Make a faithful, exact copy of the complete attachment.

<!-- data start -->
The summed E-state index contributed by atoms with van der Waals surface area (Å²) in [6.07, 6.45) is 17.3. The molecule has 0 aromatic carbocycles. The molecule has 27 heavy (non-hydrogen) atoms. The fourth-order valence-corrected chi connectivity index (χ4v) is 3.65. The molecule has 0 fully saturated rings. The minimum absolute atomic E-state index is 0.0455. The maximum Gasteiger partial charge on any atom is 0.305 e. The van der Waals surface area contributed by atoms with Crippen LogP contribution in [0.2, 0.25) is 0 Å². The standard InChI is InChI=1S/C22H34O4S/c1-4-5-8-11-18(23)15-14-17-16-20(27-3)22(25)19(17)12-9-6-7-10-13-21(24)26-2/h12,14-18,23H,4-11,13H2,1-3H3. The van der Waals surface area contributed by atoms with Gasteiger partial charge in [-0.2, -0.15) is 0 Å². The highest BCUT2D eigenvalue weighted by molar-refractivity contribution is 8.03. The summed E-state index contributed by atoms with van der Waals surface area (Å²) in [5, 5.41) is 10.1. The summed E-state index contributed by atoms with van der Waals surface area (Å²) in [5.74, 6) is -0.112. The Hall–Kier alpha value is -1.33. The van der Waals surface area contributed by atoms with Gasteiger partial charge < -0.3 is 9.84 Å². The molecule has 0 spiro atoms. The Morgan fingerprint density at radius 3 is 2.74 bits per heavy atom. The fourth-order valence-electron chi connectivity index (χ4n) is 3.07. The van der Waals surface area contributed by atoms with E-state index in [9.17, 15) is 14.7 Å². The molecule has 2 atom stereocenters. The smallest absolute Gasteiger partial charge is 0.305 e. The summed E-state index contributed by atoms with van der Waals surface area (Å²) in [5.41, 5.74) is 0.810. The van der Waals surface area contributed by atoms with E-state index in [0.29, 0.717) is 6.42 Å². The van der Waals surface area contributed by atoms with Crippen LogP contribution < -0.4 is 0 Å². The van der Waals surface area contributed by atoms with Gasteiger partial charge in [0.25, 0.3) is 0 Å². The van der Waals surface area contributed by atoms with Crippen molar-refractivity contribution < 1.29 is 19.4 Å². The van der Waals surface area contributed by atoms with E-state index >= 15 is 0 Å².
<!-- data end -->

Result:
The summed E-state index contributed by atoms with van der Waals surface area (Å²) in [6.07, 6.45) is 17.3. The molecule has 0 aromatic carbocycles. The molecule has 27 heavy (non-hydrogen) atoms. The fourth-order valence-corrected chi connectivity index (χ4v) is 3.65. The molecule has 0 fully saturated rings. The minimum absolute atomic E-state index is 0.0455. The maximum Gasteiger partial charge on any atom is 0.305 e. The van der Waals surface area contributed by atoms with Crippen LogP contribution in [0.2, 0.25) is 0 Å². The standard InChI is InChI=1S/C22H34O4S/c1-4-5-8-11-18(23)15-14-17-16-20(27-3)22(25)19(17)12-9-6-7-10-13-21(24)26-2/h12,14-18,23H,4-11,13H2,1-3H3. The van der Waals surface area contributed by atoms with Gasteiger partial charge in [-0.2, -0.15) is 0 Å². The highest BCUT2D eigenvalue weighted by molar-refractivity contribution is 8.03. The summed E-state index contributed by atoms with van der Waals surface area (Å²) in [5, 5.41) is 10.1. The summed E-state index contributed by atoms with van der Waals surface area (Å²) in [5.74, 6) is -0.112. The Hall–Kier alpha value is -1.33. The van der Waals surface area contributed by atoms with Gasteiger partial charge < -0.3 is 9.84 Å². The molecule has 0 spiro atoms. The Morgan fingerprint density at radius 3 is 2.74 bits per heavy atom. The fourth-order valence-electron chi connectivity index (χ4n) is 3.07. The van der Waals surface area contributed by atoms with E-state index in [9.17, 15) is 14.7 Å². The molecule has 2 atom stereocenters. The smallest absolute Gasteiger partial charge is 0.305 e. The summed E-state index contributed by atoms with van der Waals surface area (Å²) in [5.41, 5.74) is 0.810. The van der Waals surface area contributed by atoms with E-state index in [0.29, 0.717) is 6.42 Å². The van der Waals surface area contributed by atoms with Crippen LogP contribution < -0.4 is 0 Å². The van der Waals surface area contributed by atoms with Gasteiger partial charge in [0.25, 0.3) is 0 Å². The van der Waals surface area contributed by atoms with Crippen molar-refractivity contribution < 1.29 is 19.4 Å². The van der Waals surface area contributed by atoms with E-state index >= 15 is 0 Å².